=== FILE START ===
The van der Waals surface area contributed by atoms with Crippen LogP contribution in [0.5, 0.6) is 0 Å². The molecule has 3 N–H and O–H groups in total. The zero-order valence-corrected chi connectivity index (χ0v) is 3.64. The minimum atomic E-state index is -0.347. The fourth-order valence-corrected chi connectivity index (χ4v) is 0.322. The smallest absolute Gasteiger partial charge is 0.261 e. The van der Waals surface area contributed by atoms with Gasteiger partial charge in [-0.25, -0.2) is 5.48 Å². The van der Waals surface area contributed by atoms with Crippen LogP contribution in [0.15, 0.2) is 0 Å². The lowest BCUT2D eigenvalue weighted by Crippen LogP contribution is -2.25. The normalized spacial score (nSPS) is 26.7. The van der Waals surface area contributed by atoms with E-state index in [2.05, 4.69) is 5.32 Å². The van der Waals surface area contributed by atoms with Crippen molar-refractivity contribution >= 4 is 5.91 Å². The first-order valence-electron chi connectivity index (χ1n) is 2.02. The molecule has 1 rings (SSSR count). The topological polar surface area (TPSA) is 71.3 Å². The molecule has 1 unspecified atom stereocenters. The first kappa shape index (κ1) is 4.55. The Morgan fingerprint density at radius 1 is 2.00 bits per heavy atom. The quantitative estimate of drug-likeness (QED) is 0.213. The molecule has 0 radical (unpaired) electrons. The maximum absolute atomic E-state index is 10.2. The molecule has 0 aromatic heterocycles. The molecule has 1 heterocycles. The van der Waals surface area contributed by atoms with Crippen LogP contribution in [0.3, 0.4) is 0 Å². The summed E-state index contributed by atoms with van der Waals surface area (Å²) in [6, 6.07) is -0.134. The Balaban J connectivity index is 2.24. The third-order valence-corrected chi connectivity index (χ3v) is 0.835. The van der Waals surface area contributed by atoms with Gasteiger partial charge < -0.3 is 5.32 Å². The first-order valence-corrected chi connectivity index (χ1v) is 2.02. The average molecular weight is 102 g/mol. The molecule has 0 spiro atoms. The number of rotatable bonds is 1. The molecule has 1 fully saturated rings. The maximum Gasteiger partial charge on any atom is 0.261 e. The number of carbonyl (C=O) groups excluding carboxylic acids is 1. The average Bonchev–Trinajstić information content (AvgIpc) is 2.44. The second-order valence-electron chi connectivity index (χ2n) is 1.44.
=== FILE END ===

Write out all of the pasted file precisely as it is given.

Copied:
The van der Waals surface area contributed by atoms with Crippen LogP contribution in [0.5, 0.6) is 0 Å². The molecule has 3 N–H and O–H groups in total. The zero-order valence-corrected chi connectivity index (χ0v) is 3.64. The minimum atomic E-state index is -0.347. The fourth-order valence-corrected chi connectivity index (χ4v) is 0.322. The smallest absolute Gasteiger partial charge is 0.261 e. The van der Waals surface area contributed by atoms with Gasteiger partial charge in [-0.25, -0.2) is 5.48 Å². The van der Waals surface area contributed by atoms with Crippen LogP contribution in [0.15, 0.2) is 0 Å². The lowest BCUT2D eigenvalue weighted by Crippen LogP contribution is -2.25. The normalized spacial score (nSPS) is 26.7. The van der Waals surface area contributed by atoms with E-state index in [2.05, 4.69) is 5.32 Å². The van der Waals surface area contributed by atoms with Crippen molar-refractivity contribution >= 4 is 5.91 Å². The first-order valence-electron chi connectivity index (χ1n) is 2.02. The molecule has 1 rings (SSSR count). The topological polar surface area (TPSA) is 71.3 Å². The molecule has 1 unspecified atom stereocenters. The first kappa shape index (κ1) is 4.55. The Morgan fingerprint density at radius 1 is 2.00 bits per heavy atom. The quantitative estimate of drug-likeness (QED) is 0.213. The molecule has 0 radical (unpaired) electrons. The maximum absolute atomic E-state index is 10.2. The molecule has 0 aromatic heterocycles. The molecule has 1 heterocycles. The van der Waals surface area contributed by atoms with Crippen LogP contribution in [0.3, 0.4) is 0 Å². The summed E-state index contributed by atoms with van der Waals surface area (Å²) in [6, 6.07) is -0.134. The Balaban J connectivity index is 2.24. The third-order valence-corrected chi connectivity index (χ3v) is 0.835. The van der Waals surface area contributed by atoms with Gasteiger partial charge < -0.3 is 5.32 Å². The first-order valence-corrected chi connectivity index (χ1v) is 2.02. The average molecular weight is 102 g/mol. The molecule has 0 spiro atoms. The number of rotatable bonds is 1. The molecule has 1 fully saturated rings. The maximum Gasteiger partial charge on any atom is 0.261 e. The number of carbonyl (C=O) groups excluding carboxylic acids is 1. The average Bonchev–Trinajstić information content (AvgIpc) is 2.44. The second-order valence-electron chi connectivity index (χ2n) is 1.44.